Greater Chattanooga offers standout communities and quick access to outdoor attractions.
Offering cosmopolitan flavor without the big-metro hassles, Greater Chattanooga gives residents the best of all worlds. In addition to an affordable cost of living, abundant arts and entertainment destinations, and distinctive communities, the region is home to several vibrant downtowns as well as plenty of places to enjoy the great outdoors and get active throughout the year. It all adds up to a high quality of life that’s growing Greater Chattanooga’s reputation as a top spot to put down roots, drawing newcomers in droves.
Downtown Athens, Tenn., located approximately 60 miles northeast of Chattanooga, seamlessly blends historic charm with modern attractions and amenities. The district has an impressive selection of locally owned shops and restaurants, as well as destinations like The Arts Center that includes a 200-seat black box theater, exhibit and classroom space, and an art market. Downtown Athens is also home to Tennessee Wesleyan University, a four-year liberal arts institution that gives the community a college-town vibe.
“We have a very pretty downtown with a gorgeous courthouse [the McMinn County Courthouse],” says Patti Greek, president of Athens’ Downtown Business Association and owner of Greeks Bearing Gifts, a downtown shop that’s been in operation for 20 years.
In addition, Greek says the already-thriving district is poised for growth. She points to Athens’ recent inclusion in the Tennessee Main Street Program, a statewide resource for communities interested in revitalizing and improving their downtowns, and says the four businesses that recently opened in downtown Athens did so because they’re excited about the district’s plans for expansion.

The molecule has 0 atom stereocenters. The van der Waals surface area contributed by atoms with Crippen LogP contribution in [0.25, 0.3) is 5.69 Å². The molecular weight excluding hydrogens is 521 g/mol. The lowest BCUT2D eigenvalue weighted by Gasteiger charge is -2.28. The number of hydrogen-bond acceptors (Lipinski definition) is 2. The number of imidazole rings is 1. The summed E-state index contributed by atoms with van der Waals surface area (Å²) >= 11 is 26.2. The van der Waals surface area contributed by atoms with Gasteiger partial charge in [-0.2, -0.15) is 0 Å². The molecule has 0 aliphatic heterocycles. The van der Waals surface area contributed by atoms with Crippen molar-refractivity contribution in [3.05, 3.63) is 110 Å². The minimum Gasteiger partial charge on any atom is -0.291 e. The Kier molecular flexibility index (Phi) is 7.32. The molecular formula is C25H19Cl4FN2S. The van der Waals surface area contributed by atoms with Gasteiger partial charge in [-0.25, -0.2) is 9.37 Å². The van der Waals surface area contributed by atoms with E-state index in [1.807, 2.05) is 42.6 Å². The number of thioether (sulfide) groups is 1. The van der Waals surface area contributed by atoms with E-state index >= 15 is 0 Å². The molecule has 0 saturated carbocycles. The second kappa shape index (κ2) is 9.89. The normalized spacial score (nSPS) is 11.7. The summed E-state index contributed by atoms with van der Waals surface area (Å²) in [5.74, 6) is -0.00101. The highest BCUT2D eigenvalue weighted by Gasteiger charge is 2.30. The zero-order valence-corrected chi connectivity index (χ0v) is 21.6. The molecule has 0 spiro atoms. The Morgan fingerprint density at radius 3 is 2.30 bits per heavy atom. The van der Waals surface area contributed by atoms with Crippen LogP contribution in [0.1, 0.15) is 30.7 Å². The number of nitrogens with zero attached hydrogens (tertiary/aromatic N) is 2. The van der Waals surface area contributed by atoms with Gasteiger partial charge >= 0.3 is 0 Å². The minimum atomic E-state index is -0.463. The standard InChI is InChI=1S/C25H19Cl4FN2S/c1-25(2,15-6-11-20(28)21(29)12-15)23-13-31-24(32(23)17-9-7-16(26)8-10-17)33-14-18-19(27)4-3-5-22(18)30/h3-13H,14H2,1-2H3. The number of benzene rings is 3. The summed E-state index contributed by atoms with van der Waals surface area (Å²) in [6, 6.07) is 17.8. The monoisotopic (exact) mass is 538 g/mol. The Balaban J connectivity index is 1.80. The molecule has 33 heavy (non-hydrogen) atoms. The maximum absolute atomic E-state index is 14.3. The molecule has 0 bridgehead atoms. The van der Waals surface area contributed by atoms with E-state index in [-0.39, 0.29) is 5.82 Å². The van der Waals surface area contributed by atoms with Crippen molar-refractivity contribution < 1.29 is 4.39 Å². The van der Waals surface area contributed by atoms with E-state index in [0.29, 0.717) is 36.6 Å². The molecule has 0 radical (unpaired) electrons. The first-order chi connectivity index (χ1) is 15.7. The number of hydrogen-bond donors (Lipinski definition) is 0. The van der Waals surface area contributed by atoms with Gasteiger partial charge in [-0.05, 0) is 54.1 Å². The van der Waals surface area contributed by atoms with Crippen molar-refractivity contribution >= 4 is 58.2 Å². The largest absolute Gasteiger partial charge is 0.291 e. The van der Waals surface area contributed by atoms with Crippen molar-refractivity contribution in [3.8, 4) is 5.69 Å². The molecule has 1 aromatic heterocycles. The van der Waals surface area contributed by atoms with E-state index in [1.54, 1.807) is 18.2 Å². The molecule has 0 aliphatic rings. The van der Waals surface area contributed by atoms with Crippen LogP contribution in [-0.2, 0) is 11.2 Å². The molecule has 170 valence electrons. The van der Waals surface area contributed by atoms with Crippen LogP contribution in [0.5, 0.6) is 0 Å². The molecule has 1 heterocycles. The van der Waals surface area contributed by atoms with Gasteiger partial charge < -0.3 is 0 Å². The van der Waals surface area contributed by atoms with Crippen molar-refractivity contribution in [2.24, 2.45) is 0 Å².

“We have great facilities here, and I think our community is only going to get better,” Greek says. “My husband and I can’t imagine leaving Athens.”
Not far across the Tennessee line, Dalton is a Georgia Main Street community and boasts the state’s fifth-largest downtown district geographically. According to Garrett Teems, director of the Downtown Dalton Development Authority, the city’s downtown is also one of the most-walkable in the state.
Notable downtown Dalton attractions include more than 20 restaurants, entertainment venues like the Dalton Little Theatre, arts destinations such as Dave & Pauli’s Art Emporium and the Creative Arts Guild, and dozens of unique shops.
“Our downtown is quite large and diverse, especially for such a small town,” Teems says. “We have something for everyone, and it’s a very safe, family-friendly area. We’re currently working to get an amphitheater and a performing arts venue in the center of our downtown, as well as a green space. It’ll be a place where you can bring the kids, listen to a band and grab a bite to eat.”
Additional Georgia Main Street communities in Greater Chattanooga include Ringgold and LaFayette. Fort Payne is a Main Street Alabama community, while Cleveland and Dayton join Athens as the region’s Tennessee Main Street participants.
Tennessee River Adventures
Greater Chattanooga is home to several prime outdoor destinations, including the Ocoee River, which runs through eastern Tennessee and is known for its whitewater rafting opportunities.
The Tennessee River draws competitive rowers for the annual Head of the Hooch Rowing Regatta, and it is the site of the 2.4-mile swim that competitors complete during the IRONMAN Chattanooga race.
Land lovers have plenty of options, too, with Fort Payne offering access to Lookout Mountain and a 15-minute drive to Little River Canyon National Preserve, which offers hiking, camping and hunting.
Dayton, Tenn., lays claim to Chickamauga Lake – one of the top bass fishing lakes in the nation – and the community has recently rebranded itself as “The New Bass Fishing Capitol of the South.”
Although Chickamauga Lake plays host to both amateur and professional sports fishing tournaments, luring anglers from across the county, it also draws millions of swimmers and boaters each year.
“As a smaller community, we were looking for economic opportunities, and we found those in sports fishing on Lake Chickamauga,” says Dennis Tumlin, executive director of the Rhea Economic and Tourism Council. “We have increased our overnight hotel stays by about 18 percent since we began our rebranding process, which has been fantastic for our community’s economy. It’s a win-win for everyone.”